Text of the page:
This is not an argument that you shouldn’t take on student debt. I think that’s a decision that each student needs to make with their family. And there are certainly adults who are not only thankful that they took on the debt required to attend the college they did, but also very proud that they responsibly paid off what they owed.
But the more debt you assume when you start college, the bigger role that debt will play in your post-college plans. The less debt you owe, student loan or otherwise, the more freedom you’ll have to make decisions based on what’s best for you, not best for your creditor, and the more flexible you’ll be able to be when life has different plans. And nobody ever lost sleep at night because they just didn’t owe enough people more money.
The more uncertainty you have about your college and your future career, the more cautious you should be taking on a potentially large debt to attend. If the only thing you can be sure of today is that the school you’re about to choose won’t leave you with hefty student loans when you graduate, that’s a pretty good certainty to carry with you to college.
The Chicago Tribune recently ran “Decision time approaches for college applicants,” which included this important reminder for families as you compare financial aid awards:
“Be sure to read the fine print in the [financial aid] offer. Does the school promise that the awards will be renewed as long as you maintain acceptable grades? According to Mark Kantrowitz of Cappex.com, a college advice site, about half of all colleges practice ‘front-loading’ of grants, where the grants for the freshman year are far more generous than in subsequent years.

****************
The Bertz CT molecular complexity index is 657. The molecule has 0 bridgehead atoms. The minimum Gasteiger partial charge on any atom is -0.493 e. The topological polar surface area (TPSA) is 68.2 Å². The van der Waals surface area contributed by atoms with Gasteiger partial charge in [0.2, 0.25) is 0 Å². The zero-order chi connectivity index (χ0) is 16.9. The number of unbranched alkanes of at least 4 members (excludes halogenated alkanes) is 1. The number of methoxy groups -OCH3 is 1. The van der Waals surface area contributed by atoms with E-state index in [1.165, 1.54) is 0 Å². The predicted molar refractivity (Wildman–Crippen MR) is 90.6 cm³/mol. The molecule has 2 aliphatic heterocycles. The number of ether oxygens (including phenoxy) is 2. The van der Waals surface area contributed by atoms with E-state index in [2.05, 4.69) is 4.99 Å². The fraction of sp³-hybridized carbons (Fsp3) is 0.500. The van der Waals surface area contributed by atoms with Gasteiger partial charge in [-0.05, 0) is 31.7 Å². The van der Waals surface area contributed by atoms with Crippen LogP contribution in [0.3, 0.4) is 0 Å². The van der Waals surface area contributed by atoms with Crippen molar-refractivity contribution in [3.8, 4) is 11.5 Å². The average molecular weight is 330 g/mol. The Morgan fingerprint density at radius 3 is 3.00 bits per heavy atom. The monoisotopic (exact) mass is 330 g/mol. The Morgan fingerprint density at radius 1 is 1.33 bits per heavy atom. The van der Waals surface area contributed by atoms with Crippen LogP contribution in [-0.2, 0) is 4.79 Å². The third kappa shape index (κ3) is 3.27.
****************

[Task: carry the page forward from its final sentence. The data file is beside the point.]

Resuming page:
He notes that at www.CollegeNavigator.gov, you can search each school, click on the ‘financial aid’ tab, and compare the percentage of students receiving grants, as well as compare the average grant amount for first year students with all undergrad students.”
As senior families begin considering their college options among the schools that said yes, it’s also important to consider the financial questions tied to those decisions, like “How much does each school really cost?” “Should we take out loans?” and “Should students be expected to help pay?” Here are a few past posts, with some links to some outside expert advice, to help guide you through this portion.
First, make sure you know how to compare your financial aid awards (hint: financial aid can come in several forms, and not all of them are a discount off the sticker price).